Question of the Day: Is the Bond Bull Market Over?

Amidst talk of red lines, trends lines, and common sense lines, the debate lingers: Is the bond bull market over or not?

Bull and Bear Markets

Consider this chart or 10-Year treasuries, courtesy of Jim Bianco at Bianco Research.

I asked Bianco for the above long-term chart. Thanks Jim!

The notes in blue and the arrows are mine. The arrows may seem obvious, now that I drew them, but they would likely have seem obvious had I drawn them differently.

Secular Bull and Bear Treasury Markets

What's the Definition?

There is no generally agreed upon definition of a Treasury bear market.

Those who suggest a a 35-year bull market is long in the tooth, just might wish to ponder the 100-year secular bull market shown above.

In equities, a 20% decline constitutes a bear market. With Treasuries, 20% moves are ordinary. In the above chart I defined a bear market in bonds as a 100% rise in yield and a bull market as a 50% decline in yield.

With that definition we had a 100-year secular bond bull market from about 1838 to 1938 (a bit longer actually).

Like My Definition?

Hopefully, that chart makes a lot of sense at first and even second glance, but please consider zero bound effects.

Zero Bound Effects Since 2012

Since 2012, the yield on the 10-year Treasury note has doubled or halved three times. That is what happens as yields approach zero.

Japan provides a stunning example.

Zero Bound Absurdities

Bear Market Definition Refinement

To accommodate zero bound impacts, we need a ceiling breakout.

  • For the US, I propose a bear market is a 100% rise in yield provided the yield tops 4%.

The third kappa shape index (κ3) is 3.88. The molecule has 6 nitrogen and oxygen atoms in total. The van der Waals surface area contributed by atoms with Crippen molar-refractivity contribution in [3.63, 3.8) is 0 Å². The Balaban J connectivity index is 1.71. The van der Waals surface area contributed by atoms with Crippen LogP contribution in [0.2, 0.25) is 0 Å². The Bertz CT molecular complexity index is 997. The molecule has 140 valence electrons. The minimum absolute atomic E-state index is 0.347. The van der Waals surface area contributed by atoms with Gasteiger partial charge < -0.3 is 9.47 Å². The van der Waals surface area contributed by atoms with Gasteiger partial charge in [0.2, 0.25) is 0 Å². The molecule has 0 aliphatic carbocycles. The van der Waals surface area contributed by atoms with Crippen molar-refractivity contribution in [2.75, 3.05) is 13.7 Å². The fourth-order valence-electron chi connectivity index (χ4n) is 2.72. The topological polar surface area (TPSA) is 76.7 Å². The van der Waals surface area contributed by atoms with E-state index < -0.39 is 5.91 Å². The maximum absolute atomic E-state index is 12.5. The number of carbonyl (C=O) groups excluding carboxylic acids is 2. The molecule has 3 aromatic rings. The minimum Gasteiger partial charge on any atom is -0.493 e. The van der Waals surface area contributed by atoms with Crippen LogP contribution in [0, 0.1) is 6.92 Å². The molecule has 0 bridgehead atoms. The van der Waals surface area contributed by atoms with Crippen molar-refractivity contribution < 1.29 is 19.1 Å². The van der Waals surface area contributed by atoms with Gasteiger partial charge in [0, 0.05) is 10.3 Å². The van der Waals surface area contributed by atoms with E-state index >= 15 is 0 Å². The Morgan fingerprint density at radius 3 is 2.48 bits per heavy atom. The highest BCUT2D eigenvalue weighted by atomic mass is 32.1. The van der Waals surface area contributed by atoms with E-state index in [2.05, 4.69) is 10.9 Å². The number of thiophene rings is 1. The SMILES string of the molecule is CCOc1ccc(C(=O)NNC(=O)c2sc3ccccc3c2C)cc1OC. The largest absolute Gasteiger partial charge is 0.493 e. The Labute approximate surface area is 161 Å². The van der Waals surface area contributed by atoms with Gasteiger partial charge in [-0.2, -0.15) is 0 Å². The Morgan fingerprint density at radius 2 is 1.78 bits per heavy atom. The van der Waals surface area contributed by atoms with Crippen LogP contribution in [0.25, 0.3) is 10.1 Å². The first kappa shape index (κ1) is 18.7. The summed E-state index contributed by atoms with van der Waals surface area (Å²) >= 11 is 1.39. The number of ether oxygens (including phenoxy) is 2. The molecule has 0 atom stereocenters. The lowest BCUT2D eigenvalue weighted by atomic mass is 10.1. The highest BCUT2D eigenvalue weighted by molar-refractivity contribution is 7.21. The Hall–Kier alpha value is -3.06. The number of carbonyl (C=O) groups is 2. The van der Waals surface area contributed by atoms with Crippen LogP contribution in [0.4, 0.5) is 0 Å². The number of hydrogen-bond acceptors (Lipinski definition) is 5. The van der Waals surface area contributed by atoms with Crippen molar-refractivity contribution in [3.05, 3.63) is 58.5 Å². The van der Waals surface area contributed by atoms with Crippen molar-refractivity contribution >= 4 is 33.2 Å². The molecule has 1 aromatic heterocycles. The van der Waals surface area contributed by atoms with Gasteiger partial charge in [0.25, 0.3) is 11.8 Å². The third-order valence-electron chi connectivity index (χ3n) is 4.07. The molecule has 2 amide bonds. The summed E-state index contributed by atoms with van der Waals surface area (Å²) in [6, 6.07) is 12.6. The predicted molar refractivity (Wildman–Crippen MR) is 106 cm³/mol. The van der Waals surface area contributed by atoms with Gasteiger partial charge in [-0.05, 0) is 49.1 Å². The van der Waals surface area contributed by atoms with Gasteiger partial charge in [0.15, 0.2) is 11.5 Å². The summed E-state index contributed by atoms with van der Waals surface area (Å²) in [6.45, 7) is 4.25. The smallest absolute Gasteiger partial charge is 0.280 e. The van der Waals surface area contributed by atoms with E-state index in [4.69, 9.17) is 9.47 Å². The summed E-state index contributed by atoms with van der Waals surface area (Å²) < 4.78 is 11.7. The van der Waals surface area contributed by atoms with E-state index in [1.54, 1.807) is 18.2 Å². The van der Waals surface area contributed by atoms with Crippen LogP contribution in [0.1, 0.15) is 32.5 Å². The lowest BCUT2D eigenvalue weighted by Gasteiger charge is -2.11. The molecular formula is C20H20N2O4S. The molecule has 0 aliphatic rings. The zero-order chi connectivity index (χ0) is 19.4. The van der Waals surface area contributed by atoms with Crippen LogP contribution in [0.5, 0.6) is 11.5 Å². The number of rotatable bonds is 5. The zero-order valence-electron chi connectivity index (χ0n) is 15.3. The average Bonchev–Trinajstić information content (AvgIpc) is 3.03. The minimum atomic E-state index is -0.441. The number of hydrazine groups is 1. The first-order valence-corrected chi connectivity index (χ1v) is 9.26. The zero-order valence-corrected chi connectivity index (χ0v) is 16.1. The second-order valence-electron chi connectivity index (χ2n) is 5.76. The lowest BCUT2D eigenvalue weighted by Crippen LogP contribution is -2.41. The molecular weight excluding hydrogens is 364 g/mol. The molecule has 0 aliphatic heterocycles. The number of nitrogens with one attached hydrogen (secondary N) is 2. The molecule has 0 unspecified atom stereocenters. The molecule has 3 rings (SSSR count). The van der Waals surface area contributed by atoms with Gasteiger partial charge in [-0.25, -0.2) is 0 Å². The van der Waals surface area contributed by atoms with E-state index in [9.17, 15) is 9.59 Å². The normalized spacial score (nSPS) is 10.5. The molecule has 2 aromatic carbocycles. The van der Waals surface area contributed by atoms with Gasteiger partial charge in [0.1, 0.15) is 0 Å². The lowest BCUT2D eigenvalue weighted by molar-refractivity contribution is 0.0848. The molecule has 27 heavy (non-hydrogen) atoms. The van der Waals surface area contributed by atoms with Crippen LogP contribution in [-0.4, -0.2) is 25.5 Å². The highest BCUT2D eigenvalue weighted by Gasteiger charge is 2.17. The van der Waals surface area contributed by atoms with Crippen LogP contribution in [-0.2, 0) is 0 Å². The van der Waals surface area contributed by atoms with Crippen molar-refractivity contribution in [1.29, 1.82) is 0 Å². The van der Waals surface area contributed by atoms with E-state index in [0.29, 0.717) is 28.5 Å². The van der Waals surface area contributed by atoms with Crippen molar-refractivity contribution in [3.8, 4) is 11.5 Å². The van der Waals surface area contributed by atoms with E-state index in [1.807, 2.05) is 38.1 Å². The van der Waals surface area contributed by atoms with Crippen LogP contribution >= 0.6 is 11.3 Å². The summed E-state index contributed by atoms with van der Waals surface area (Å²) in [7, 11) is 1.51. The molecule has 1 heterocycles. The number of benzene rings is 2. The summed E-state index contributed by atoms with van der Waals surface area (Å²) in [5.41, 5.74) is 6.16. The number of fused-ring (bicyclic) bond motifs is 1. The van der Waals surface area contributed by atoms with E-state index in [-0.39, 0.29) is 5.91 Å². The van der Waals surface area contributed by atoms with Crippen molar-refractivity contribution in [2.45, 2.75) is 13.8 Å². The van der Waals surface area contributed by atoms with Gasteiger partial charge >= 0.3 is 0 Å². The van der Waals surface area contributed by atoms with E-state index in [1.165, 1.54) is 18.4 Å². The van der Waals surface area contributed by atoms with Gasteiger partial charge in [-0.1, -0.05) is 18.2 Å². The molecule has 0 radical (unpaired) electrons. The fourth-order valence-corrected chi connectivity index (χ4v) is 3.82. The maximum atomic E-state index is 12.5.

• For Japan, I propose a bear market is a 100% rise in yield provided the yield tops 2%.

Question of the Day

Is the bond bull over?

You tell me, but first provide a definition that makes sense mathematically, and chart-wise.

People have made fools of themselves countless times regarding both the US and Japan.

For 20 years, the long-term yield in Japan was below 2%.

My take?

I do not know if the bond bull is over, nor does anyone else.

My strong belief is the US will enter a recession and yields will tumble. I've been known to be wrong (and right) before.

Powell Promises Patience

Fed Chairman Jerome Powell promises patience: I say So What? It Doesn't Matter

Similarly, economist David Rosenberg says Recession Odds North of 80%.

Given the US has $22 trillion in debt and deficits as far as the eye can see, I have doubts about whether or not the low in yields is in. Yet, we could have a 100-year bull market. It's happened before.

People pretend they know things are are truly unknowable.

Mike "Mish" Shedlock

Comments (8)
No. 1-8

if the u..s goes into recession credit spreads should rise which is a negative for spread products(corporate debt etc). 10 year really hasn't gone up. it doesn't seem to be responding one way or another to fed moves(which makes some sense considering the fed really only influences the short end of the curve).

But absent inflation or a currency crisis in the u.s. i don't see what makes ten year yields spike


"Yet, we could have a 100-year bull market. It's happened before."

It seems as if we have run out of room to have a 100 year bond bull market.


Yes, the past five years have been full of lucrative trading opportunities for me as a Zero-Coupon US Treasury investor.

I believe the Treasury bull market has one "Last Hurrah" mega-rally left in it before it finally succumbs to the inevitable mathematics of multi-trillion $ annual deficits and an unmanageable National Debt.


It happened before when we were on a Gold Standard for virtually the entire time. This makes a HUGE difference.


What is it the MMT Fed shouldn't like about a 3% 10 year? This from 2010,,,,,